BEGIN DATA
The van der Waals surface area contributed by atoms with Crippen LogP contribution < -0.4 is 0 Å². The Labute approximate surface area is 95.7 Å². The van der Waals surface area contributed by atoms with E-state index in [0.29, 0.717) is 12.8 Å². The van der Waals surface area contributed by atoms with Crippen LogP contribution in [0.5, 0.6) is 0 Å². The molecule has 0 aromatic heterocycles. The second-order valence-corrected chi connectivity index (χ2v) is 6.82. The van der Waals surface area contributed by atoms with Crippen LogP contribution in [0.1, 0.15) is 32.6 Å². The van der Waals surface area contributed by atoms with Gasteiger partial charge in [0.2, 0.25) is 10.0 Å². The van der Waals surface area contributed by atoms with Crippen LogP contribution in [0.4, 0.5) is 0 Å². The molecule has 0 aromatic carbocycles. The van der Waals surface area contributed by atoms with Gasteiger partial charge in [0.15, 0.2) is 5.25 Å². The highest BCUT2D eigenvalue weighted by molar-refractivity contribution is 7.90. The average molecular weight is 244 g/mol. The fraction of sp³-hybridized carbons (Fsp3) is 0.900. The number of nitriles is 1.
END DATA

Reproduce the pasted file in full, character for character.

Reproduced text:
The van der Waals surface area contributed by atoms with Crippen LogP contribution < -0.4 is 0 Å². The Labute approximate surface area is 95.7 Å². The van der Waals surface area contributed by atoms with E-state index in [0.29, 0.717) is 12.8 Å². The van der Waals surface area contributed by atoms with Crippen LogP contribution in [0.5, 0.6) is 0 Å². The molecule has 0 aromatic heterocycles. The second-order valence-corrected chi connectivity index (χ2v) is 6.82. The van der Waals surface area contributed by atoms with Crippen LogP contribution in [0.1, 0.15) is 32.6 Å². The van der Waals surface area contributed by atoms with Gasteiger partial charge in [0.2, 0.25) is 10.0 Å². The van der Waals surface area contributed by atoms with Crippen LogP contribution in [0.4, 0.5) is 0 Å². The molecule has 0 aromatic carbocycles. The van der Waals surface area contributed by atoms with Gasteiger partial charge in [0.15, 0.2) is 5.25 Å². The highest BCUT2D eigenvalue weighted by molar-refractivity contribution is 7.90. The average molecular weight is 244 g/mol. The fraction of sp³-hybridized carbons (Fsp3) is 0.900. The number of nitriles is 1.